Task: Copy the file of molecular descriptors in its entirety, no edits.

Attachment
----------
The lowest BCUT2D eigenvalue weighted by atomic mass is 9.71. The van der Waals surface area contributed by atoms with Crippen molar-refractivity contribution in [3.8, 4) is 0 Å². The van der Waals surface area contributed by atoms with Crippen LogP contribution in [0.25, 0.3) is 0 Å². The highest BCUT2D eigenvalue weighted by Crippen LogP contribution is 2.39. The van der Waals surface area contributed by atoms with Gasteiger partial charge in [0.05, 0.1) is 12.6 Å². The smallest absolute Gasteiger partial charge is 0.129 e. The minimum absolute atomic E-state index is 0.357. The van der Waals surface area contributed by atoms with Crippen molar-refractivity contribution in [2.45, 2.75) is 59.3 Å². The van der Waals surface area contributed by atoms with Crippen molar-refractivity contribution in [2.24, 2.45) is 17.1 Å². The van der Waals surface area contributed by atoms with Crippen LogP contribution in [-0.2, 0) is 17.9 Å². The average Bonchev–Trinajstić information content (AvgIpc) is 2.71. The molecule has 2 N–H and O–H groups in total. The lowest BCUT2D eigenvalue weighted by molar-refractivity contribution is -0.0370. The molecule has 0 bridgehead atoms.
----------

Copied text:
The lowest BCUT2D eigenvalue weighted by atomic mass is 9.71. The van der Waals surface area contributed by atoms with Crippen molar-refractivity contribution in [3.8, 4) is 0 Å². The van der Waals surface area contributed by atoms with Crippen LogP contribution in [0.25, 0.3) is 0 Å². The highest BCUT2D eigenvalue weighted by Crippen LogP contribution is 2.39. The van der Waals surface area contributed by atoms with Gasteiger partial charge in [0.05, 0.1) is 12.6 Å². The smallest absolute Gasteiger partial charge is 0.129 e. The minimum absolute atomic E-state index is 0.357. The van der Waals surface area contributed by atoms with Crippen molar-refractivity contribution in [2.45, 2.75) is 59.3 Å². The van der Waals surface area contributed by atoms with Crippen molar-refractivity contribution in [2.24, 2.45) is 17.1 Å². The van der Waals surface area contributed by atoms with Crippen LogP contribution in [-0.2, 0) is 17.9 Å². The average Bonchev–Trinajstić information content (AvgIpc) is 2.71. The molecule has 2 N–H and O–H groups in total. The lowest BCUT2D eigenvalue weighted by molar-refractivity contribution is -0.0370. The molecule has 0 bridgehead atoms.